Mamiffer - The World Unseen - Albums - Reviews - Soundblab

Mamiffer - The World Unseen

by Jeff Penczak Rating:7 Release Date:2016-04-06

Seattle’s prolific husband-and-wife musicians Faith Coloccia and Aaron Turner have released over a dozen albums, collaborations, and split releases since 2008, most with unpronounceable titles like Hirror Enniffer (2008), Mare Decendrii (2011), and Statu Nascendi (2014), so don’t be too frustrated trying to pronounce or understand the meaning behind their chosen moniker. (I can’t find anything online or in the dictionary.) Even trying to describe their style to newbies can be frustrating, as previous writers have tagged them everything from metal and experimental to post rock, dark ambient, and drone. As usual, the truth lies somewhere in between, but this brief overview should suggest what you’re in for.

     On to the music, which begins with ‘By The Light Of My Body’, a short, speaker-rattling hum that could’ve soundtracked “The Monolith” sequence in 2001: A Space Odyssey. Angelic, hypnotic, eerie, unsettling...what an opening! Coloccia’s airy soprano combines both wordless vocals and short lyrical passages with ominous piano chords on the classical-leaning horror film ambience of ‘Flower of The Field II’. (The first part, which I haven’t heard, is on their previous album, Statu Nascendi.)

     A celestial veil of vast open spaces floats across ’13 Burning Stars’, which also sounds like it ends with a field recording of a NASA rocket launch, but could be fallout from last year’s Fourth of July fireworks display, while ‘Mara’ benefits from Coloccia’s multi-tracked vocals that sound like a private school Glee Club waxing lyrically over a simple piano motif. It also floats majestically around the room like a choir practicing for Sunday services at the local church down the road.

     The preceding offerings only begin to set the stage for the album’s centrepiece, the nearly half hour, three-part, ‘Domestication of The Ewe’, wherein the couple really let their freak flag fly and delve into their more experimental tendencies. Part I (‘Est Ovum’) may suggest birth from an egg, but sounds like The Conet Project’s search for mysterious noises emanating from outer space. Unfortunately, ten minutes of this excruciating white noise is terminally boring and aesthetically puzzling. Part II (‘Höhle) could refer either to a cave or a body cavity, and it is appropriately creepy. An ominous piano tinkles around mysterious violin scratchings, continuously building tension, fear, and doubt – where are we going and what lies around that next bend? The climactic finale (‘Divine Virus’) is again, both a religious experience and a search for meaning of what’s “out there”, part ecclesiastical hymn (imagine Dead Can Dance’s Lisa Gerrard interpreting the songbook of Hildegard von Bingen), part electronic SETI signal. It’s simultaneously contemplative, elegiac, and orgiastic, yet mysteriously frustrating. What exactly is a “divine virus” and is this a political statement, a musical prayer, or a mystical pronouncement. While I like my mysteries wrapped up nicely in small packages with tidy little bows on them, I’m sure Coloccia and Turner would prefer the listener work out their own agenda and interpretation.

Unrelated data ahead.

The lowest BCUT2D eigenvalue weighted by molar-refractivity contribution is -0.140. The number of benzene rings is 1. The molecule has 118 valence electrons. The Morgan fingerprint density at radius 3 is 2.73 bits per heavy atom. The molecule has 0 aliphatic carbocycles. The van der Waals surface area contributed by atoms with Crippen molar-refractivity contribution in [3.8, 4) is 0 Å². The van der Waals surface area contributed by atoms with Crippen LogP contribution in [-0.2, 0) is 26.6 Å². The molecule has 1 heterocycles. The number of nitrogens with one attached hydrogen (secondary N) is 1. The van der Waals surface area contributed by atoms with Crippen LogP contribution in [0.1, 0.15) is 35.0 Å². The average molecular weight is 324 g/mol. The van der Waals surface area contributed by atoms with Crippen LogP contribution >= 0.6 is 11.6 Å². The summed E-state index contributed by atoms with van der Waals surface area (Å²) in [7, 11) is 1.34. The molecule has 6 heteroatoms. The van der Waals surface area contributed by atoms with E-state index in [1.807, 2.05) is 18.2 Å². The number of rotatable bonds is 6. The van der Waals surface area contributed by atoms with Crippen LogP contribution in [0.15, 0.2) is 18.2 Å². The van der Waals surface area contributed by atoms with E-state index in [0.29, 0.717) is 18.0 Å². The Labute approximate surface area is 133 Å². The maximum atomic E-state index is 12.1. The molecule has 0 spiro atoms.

This is certainly not an easy listen, but will please anyone who likes to seek meaning in their musical listening experiences, and while most mysteries will not be solved by the time ‘Parthenogenesis’ wraps things up with another ambient, piano-driven extra-terrestrial outburst of operatic voices and speaker-shredding sound effects, this does warrant repeat listens to let its atmospheric ambience envelop your body...and brain. If they could only rethink ‘Est Ovum’! 

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